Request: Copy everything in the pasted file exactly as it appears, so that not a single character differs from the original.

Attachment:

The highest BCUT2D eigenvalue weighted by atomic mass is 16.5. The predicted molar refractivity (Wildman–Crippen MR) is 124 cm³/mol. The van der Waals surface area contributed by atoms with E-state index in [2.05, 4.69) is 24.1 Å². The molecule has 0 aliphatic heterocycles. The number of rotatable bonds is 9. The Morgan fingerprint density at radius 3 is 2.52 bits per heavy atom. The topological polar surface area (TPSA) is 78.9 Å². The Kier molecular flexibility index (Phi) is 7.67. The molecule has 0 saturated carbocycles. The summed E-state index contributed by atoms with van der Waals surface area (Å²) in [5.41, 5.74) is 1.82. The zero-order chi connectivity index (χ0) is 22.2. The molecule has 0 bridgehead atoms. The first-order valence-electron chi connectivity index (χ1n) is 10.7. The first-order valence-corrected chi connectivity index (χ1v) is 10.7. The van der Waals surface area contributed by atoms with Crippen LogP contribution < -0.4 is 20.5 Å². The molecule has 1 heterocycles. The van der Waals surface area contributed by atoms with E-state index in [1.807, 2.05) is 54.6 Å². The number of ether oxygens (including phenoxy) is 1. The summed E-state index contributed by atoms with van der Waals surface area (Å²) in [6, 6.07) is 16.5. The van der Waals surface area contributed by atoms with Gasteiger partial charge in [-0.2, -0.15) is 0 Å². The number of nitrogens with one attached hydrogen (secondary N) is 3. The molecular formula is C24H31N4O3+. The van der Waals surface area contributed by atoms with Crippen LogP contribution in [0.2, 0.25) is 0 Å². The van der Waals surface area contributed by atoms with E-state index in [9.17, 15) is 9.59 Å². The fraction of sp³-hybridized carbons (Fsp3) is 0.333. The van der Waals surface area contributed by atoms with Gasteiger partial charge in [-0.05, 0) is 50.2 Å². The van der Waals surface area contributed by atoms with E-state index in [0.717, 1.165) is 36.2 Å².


The highest BCUT2D eigenvalue weighted by atomic mass is 16.5. The predicted molar refractivity (Wildman–Crippen MR) is 124 cm³/mol. The van der Waals surface area contributed by atoms with E-state index in [2.05, 4.69) is 24.1 Å². The molecule has 0 aliphatic heterocycles. The number of rotatable bonds is 9. The Morgan fingerprint density at radius 3 is 2.52 bits per heavy atom. The topological polar surface area (TPSA) is 78.9 Å². The Kier molecular flexibility index (Phi) is 7.67. The molecule has 0 saturated carbocycles. The summed E-state index contributed by atoms with van der Waals surface area (Å²) in [5.41, 5.74) is 1.82. The zero-order chi connectivity index (χ0) is 22.2. The molecule has 0 bridgehead atoms. The first-order valence-electron chi connectivity index (χ1n) is 10.7. The first-order valence-corrected chi connectivity index (χ1v) is 10.7. The van der Waals surface area contributed by atoms with Crippen LogP contribution < -0.4 is 20.5 Å². The molecule has 1 heterocycles. The van der Waals surface area contributed by atoms with E-state index in [1.807, 2.05) is 54.6 Å². The number of ether oxygens (including phenoxy) is 1. The summed E-state index contributed by atoms with van der Waals surface area (Å²) in [6, 6.07) is 16.5. The van der Waals surface area contributed by atoms with Gasteiger partial charge in [-0.2, -0.15) is 0 Å². The number of nitrogens with one attached hydrogen (secondary N) is 3. The molecular formula is C24H31N4O3+. The van der Waals surface area contributed by atoms with Crippen LogP contribution in [0.2, 0.25) is 0 Å². The van der Waals surface area contributed by atoms with E-state index in [9.17, 15) is 9.59 Å². The fraction of sp³-hybridized carbons (Fsp3) is 0.333. The van der Waals surface area contributed by atoms with Gasteiger partial charge in [-0.05, 0) is 50.2 Å². The van der Waals surface area contributed by atoms with E-state index in [0.717, 1.165) is 36.2 Å².